There is still anger and confusion from local residents over a Lachute hospital’s decision to remove English-language signage from its facility.
Locals say the move shows a lack of respect and will only help to create divisions within the community.
“It seems they’re trying to start a problem where none exists,” Scott Pearce, mayor of the Township of Gore, told Global News on Wednesday.
“It’s just not appropriate that some kind of language-driven policy, outside agency, comes in with a formal position that is not to do with the well-being of the patient,” said Carolynn Roberts of the Quebec Committee for Anglophone Access to Health and Social Services.
Hospital authorities say they are just following the law. Administrators made the change after meeting with representatives from the Office Québécoise de la Langue Française (OQLF).
According to Article 29.1 of the Quebec Language Charter, institutions like hospitals can only have signs in another language “where it provides services to persons who, in the majority, speak a language other than French.”
But some, like Gregory Kelley, Quebec’s opposition critic on the Relations with English-speaking Quebecers file, point out that there are exceptions.
“There’s no doubt that there are parts of Bill 101 that do allow for English signage in hospitals,” Kelley said.
Article 22 of the charter states that French-language signs must be used in institutions “except where reasons of health or public safety require the use of another language as well.”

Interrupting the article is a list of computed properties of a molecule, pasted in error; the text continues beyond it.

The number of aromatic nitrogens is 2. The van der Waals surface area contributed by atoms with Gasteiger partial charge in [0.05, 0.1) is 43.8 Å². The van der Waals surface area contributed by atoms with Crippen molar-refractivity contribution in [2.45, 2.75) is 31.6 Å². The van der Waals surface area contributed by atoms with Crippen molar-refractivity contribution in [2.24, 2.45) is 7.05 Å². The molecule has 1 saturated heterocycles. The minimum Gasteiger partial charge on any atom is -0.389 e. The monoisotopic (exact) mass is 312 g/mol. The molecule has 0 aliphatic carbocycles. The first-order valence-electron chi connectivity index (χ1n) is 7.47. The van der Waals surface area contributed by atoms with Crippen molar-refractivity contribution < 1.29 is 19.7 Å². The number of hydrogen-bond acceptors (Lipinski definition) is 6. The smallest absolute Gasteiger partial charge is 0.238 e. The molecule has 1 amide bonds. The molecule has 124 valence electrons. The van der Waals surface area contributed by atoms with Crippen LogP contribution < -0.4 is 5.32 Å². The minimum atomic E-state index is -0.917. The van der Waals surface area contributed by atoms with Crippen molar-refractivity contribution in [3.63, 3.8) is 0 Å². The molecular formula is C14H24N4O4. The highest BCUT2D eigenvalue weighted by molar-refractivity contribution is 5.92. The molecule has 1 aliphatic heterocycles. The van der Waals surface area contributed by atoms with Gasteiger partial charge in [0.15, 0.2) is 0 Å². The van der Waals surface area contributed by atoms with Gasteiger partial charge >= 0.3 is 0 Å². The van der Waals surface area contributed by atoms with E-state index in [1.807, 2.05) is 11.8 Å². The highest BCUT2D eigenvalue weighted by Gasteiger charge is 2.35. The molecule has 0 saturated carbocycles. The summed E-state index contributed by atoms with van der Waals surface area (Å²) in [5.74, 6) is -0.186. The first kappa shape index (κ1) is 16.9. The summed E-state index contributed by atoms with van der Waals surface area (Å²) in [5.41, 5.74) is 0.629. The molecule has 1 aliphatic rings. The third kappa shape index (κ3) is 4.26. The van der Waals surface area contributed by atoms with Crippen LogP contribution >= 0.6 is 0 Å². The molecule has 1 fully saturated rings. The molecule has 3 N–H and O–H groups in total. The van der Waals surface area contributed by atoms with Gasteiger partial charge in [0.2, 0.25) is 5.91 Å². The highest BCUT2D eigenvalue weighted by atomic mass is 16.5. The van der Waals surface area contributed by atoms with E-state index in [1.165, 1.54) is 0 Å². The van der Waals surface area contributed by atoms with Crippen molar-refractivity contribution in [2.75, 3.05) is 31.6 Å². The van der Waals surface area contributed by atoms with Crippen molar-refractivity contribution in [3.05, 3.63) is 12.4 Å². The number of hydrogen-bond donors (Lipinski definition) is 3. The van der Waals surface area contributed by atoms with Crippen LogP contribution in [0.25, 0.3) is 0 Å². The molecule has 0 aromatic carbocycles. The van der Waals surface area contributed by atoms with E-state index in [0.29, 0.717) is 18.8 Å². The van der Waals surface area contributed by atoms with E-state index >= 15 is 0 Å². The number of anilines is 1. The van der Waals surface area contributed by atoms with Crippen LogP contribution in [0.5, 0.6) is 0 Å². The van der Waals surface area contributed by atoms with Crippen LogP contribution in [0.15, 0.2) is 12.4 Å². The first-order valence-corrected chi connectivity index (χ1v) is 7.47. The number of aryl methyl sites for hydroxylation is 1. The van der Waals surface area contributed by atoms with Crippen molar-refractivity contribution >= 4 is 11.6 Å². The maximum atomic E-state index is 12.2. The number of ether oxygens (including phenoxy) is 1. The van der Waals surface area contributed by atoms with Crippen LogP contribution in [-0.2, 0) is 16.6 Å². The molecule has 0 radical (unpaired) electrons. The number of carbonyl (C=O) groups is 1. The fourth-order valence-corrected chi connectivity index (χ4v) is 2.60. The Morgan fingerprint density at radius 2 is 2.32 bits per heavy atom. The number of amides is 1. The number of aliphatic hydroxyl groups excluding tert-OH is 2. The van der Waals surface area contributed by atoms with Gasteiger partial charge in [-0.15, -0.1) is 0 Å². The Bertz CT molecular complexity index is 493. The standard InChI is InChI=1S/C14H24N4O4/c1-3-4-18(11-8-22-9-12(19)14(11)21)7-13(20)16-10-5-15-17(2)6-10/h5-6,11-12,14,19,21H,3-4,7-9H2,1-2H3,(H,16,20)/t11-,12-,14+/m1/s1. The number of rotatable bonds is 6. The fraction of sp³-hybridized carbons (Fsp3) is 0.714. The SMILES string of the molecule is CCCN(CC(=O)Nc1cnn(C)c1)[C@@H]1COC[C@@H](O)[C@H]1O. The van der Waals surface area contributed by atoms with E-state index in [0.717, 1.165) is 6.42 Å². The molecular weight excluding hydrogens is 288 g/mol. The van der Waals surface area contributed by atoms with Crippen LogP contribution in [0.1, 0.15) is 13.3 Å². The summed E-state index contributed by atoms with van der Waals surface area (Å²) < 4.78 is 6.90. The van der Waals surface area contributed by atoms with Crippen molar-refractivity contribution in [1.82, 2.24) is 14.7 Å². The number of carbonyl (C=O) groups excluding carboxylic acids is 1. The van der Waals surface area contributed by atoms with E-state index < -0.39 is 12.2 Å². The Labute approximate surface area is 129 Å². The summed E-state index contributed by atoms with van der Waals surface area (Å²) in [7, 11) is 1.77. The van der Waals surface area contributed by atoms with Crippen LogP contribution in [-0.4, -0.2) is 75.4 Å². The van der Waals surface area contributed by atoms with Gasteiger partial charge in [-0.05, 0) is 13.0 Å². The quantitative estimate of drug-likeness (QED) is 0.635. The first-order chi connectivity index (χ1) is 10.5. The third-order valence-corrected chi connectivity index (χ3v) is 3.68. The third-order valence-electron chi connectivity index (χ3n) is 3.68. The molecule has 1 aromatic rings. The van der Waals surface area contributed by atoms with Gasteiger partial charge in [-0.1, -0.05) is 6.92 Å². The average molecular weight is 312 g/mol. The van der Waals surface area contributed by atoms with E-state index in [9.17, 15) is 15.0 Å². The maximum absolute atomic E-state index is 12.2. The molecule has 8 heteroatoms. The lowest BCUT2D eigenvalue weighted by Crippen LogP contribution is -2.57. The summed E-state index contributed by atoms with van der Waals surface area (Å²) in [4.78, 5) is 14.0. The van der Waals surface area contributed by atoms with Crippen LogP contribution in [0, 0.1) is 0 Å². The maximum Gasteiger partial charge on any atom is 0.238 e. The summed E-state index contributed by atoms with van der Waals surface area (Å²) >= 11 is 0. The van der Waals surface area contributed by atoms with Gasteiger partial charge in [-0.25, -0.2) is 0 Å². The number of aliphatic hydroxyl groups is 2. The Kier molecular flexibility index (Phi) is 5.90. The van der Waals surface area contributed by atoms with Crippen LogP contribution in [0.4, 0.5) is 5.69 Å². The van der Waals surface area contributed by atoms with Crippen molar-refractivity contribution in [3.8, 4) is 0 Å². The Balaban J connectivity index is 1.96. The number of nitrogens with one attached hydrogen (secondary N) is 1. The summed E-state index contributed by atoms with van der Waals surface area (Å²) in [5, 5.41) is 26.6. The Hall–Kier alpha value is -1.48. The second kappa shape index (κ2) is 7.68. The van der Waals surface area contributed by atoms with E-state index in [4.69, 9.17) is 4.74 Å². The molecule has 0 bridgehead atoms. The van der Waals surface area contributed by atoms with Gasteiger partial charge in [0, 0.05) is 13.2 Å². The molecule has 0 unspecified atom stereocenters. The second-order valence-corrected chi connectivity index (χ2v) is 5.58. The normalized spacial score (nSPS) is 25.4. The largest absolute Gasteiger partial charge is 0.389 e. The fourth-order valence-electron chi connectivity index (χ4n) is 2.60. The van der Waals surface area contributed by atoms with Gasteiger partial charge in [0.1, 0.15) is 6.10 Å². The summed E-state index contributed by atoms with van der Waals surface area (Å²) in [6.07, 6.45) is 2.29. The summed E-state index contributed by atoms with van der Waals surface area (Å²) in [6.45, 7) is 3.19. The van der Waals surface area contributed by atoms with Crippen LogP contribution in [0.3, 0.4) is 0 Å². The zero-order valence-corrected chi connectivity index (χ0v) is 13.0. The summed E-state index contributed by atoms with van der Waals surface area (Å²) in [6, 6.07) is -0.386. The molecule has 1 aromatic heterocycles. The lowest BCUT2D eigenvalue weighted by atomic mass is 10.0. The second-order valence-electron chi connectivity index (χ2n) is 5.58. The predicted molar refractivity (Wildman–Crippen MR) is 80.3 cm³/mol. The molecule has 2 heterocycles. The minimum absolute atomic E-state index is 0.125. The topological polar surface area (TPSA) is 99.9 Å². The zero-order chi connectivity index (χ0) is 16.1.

The OQLF agrees that the hospital could, therefore, choose to make an exception. But hospital representatives say there were other factors in their decision to remove English-language signage.
Quebec Premier François Legault said on Thursday that he supports the hospital’s decision and that it will continue to provide services in English.
“I don’t see the need for bilingual signs,” Legault said.
Christopher Skeete, parliamentary assistant to the premier for Relations with English-speaking Quebecers, said in a statement Friday that the provincial government is “committed to respecting existing language legislation as well as guaranteeing access to health services for all Quebecers, including English-speaking Quebecers.”
Kelly thinks the local community should have been consulted.
“There are people in the community who are experts, also, on the charter, and everyone wants to respect the law,” he said.
English rights groups are still hoping the hospital management will reverse the decision.
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